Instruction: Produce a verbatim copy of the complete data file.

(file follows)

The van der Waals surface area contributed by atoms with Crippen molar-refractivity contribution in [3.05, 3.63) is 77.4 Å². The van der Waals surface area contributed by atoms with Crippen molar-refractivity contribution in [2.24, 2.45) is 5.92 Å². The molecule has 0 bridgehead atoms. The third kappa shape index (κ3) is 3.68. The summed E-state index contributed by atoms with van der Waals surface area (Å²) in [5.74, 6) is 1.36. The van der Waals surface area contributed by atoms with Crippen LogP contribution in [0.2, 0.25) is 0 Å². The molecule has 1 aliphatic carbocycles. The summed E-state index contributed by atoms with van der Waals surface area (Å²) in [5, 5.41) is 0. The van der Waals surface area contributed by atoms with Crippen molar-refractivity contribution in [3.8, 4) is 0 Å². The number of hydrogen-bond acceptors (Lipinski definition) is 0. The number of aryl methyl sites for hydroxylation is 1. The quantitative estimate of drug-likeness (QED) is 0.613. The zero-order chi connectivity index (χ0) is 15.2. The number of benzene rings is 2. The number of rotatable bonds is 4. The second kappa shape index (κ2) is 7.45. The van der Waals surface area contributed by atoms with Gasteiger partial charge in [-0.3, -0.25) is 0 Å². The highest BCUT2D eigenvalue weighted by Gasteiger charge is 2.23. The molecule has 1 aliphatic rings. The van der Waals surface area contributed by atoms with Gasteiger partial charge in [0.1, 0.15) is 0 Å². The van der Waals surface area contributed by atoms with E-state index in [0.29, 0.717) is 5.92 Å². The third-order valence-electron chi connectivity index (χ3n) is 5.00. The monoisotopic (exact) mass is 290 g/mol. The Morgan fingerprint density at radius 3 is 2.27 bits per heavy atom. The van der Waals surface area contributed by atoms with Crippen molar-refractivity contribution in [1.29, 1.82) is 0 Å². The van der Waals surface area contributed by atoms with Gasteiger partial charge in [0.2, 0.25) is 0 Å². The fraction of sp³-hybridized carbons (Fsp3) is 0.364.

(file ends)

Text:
The van der Waals surface area contributed by atoms with Crippen molar-refractivity contribution in [3.05, 3.63) is 77.4 Å². The van der Waals surface area contributed by atoms with Crippen molar-refractivity contribution in [2.24, 2.45) is 5.92 Å². The molecule has 0 bridgehead atoms. The third kappa shape index (κ3) is 3.68. The summed E-state index contributed by atoms with van der Waals surface area (Å²) in [5.74, 6) is 1.36. The van der Waals surface area contributed by atoms with Crippen LogP contribution in [0.2, 0.25) is 0 Å². The molecule has 1 aliphatic carbocycles. The summed E-state index contributed by atoms with van der Waals surface area (Å²) in [5, 5.41) is 0. The van der Waals surface area contributed by atoms with Crippen molar-refractivity contribution in [3.8, 4) is 0 Å². The number of hydrogen-bond acceptors (Lipinski definition) is 0. The number of aryl methyl sites for hydroxylation is 1. The quantitative estimate of drug-likeness (QED) is 0.613. The zero-order chi connectivity index (χ0) is 15.2. The number of benzene rings is 2. The number of rotatable bonds is 4. The second kappa shape index (κ2) is 7.45. The van der Waals surface area contributed by atoms with Gasteiger partial charge in [-0.3, -0.25) is 0 Å². The highest BCUT2D eigenvalue weighted by Gasteiger charge is 2.23. The molecule has 1 aliphatic rings. The van der Waals surface area contributed by atoms with Gasteiger partial charge in [0.1, 0.15) is 0 Å². The van der Waals surface area contributed by atoms with E-state index in [0.29, 0.717) is 5.92 Å². The third-order valence-electron chi connectivity index (χ3n) is 5.00. The monoisotopic (exact) mass is 290 g/mol. The Morgan fingerprint density at radius 3 is 2.27 bits per heavy atom. The van der Waals surface area contributed by atoms with Crippen molar-refractivity contribution in [1.29, 1.82) is 0 Å². The van der Waals surface area contributed by atoms with Gasteiger partial charge in [0.2, 0.25) is 0 Å². The fraction of sp³-hybridized carbons (Fsp3) is 0.364.